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HmHmHmmm....It seems that many opinions have an interesting component to them....They are no adaptable. 1-4-0 can easily be out paced by a good roamer (theif). 1-3-1 is semi adaptable but once you far runner fails, your team loses 90% of the time. But given the fact that both a 140 and 131 are the most common strategy, an optimal solutio is a 032. Finishing at far quickly enables an over load at mid. If your team is over loaded at mid, you can draw stragglers to close either decreasing numbers at mid for an overload or establishing side point dominance. Over 73% of games are decided by the first 1.5 team fights (adjusted to include the significance of the follow up). Obviously every tactic depends on the "right setup". But there is no better opening. Using neutral caps as bait is already common found. Why else is decapping employed at higher tiers?

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@Trevor Boyer.6524's post deserves a sticky/thread of its own, great way of putting it.

The best I can do is second his explanation, with the added caveat that if you are spamming matches at a particular time of day, you might end up seeing some of the same people repeatedly and need to adjust accordingly. I main a bunker druid, and my specialty is being the far troll in a 1-3-1. A couple people who were on my team for a few matches ended up on the opp team, and they knew I tended to volunteer for the far push. I proposed a 1-1-3 split initially, then to give up far and settle in for a home/mid hold based on our team comp. Thankfully, it worked out the way I'd hoped, and we won with a solid margin thanks to being able to 2-cap, then 3-cap early on.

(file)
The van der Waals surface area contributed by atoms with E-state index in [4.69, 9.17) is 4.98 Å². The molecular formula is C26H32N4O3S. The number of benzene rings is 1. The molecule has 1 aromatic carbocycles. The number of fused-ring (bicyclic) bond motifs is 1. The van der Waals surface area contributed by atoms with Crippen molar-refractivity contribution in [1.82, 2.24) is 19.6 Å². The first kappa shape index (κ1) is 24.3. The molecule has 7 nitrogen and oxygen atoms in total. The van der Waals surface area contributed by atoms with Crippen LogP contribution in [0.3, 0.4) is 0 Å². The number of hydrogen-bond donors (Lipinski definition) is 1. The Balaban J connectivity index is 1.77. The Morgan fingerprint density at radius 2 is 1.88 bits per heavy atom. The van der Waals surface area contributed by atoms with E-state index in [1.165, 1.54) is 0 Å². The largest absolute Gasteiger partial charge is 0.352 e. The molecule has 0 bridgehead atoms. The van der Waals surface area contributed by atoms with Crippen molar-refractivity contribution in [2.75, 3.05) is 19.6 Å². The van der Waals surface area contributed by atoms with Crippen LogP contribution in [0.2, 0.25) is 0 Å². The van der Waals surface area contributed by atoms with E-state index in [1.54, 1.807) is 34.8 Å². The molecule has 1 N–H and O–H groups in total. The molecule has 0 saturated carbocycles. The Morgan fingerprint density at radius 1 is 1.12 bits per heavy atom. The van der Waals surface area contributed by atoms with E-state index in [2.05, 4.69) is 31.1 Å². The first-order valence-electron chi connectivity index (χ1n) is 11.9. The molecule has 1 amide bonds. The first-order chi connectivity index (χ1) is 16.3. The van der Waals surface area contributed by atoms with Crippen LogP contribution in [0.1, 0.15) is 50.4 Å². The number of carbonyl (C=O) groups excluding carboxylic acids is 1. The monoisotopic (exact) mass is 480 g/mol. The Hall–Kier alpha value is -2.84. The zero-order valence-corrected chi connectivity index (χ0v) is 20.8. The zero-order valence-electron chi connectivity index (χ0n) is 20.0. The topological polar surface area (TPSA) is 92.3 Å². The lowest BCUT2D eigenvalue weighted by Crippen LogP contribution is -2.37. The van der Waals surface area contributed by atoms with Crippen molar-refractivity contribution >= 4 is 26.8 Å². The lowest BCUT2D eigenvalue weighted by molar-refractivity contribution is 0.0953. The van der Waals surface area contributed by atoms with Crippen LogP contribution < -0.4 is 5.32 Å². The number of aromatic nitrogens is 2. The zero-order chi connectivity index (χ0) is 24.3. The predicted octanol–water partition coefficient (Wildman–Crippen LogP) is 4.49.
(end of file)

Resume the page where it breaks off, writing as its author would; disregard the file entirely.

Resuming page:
Essentially, I think the 1-3-1 split is ideal for most situations, assuming 3 things: (1) far staller knows how to do it properly, (2) mid team knows how to stall but play it safe, and (3) team comps on both sides support the 1-3-1. If any one of those assumptions falls through, the "best" split comes down to what your teammates are capable of, and how clearly you can communicate the plan. And, as Trevor mentioned, hopefully no teammate runs off and does their own thing uselessly.

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Organized team comps will often 1-2-2 --> They send the firebrand and scourge mid to heckle and tank the opposing team, a warrior or druid to home, and a mesmer/warrior/thief pair to far. This method requires more communication, but it's pretty effective with the right setup.

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@choovanski.5462 said:

@ArthurDent.9538 said:Never underestimate the element of surprise, splits where you totally ignore home at the start to like 0-3-2, 0-4-1, or even 0-5-0 can work really well if you can take advantage of the out numbered situations it can give you. You can get some early kills and completely throw the enemy off their game. Unfortunately it is harder to do this in soloq because people are fixed in the mindset that someone needs to cap home at the start. The overall point is though that this is pvp not pve, so there really is no totally optimal way to do things, as optimizing is being predictable which makes you counterable and no longer optimal.

yeah, suprise splits rock!

back when you could play as a team my guild was super into 1-0-4 with a stealth opener at far. you instantly kill their home capper, then snowball mid. such a fun split, but it's not something that works that well with solo queue.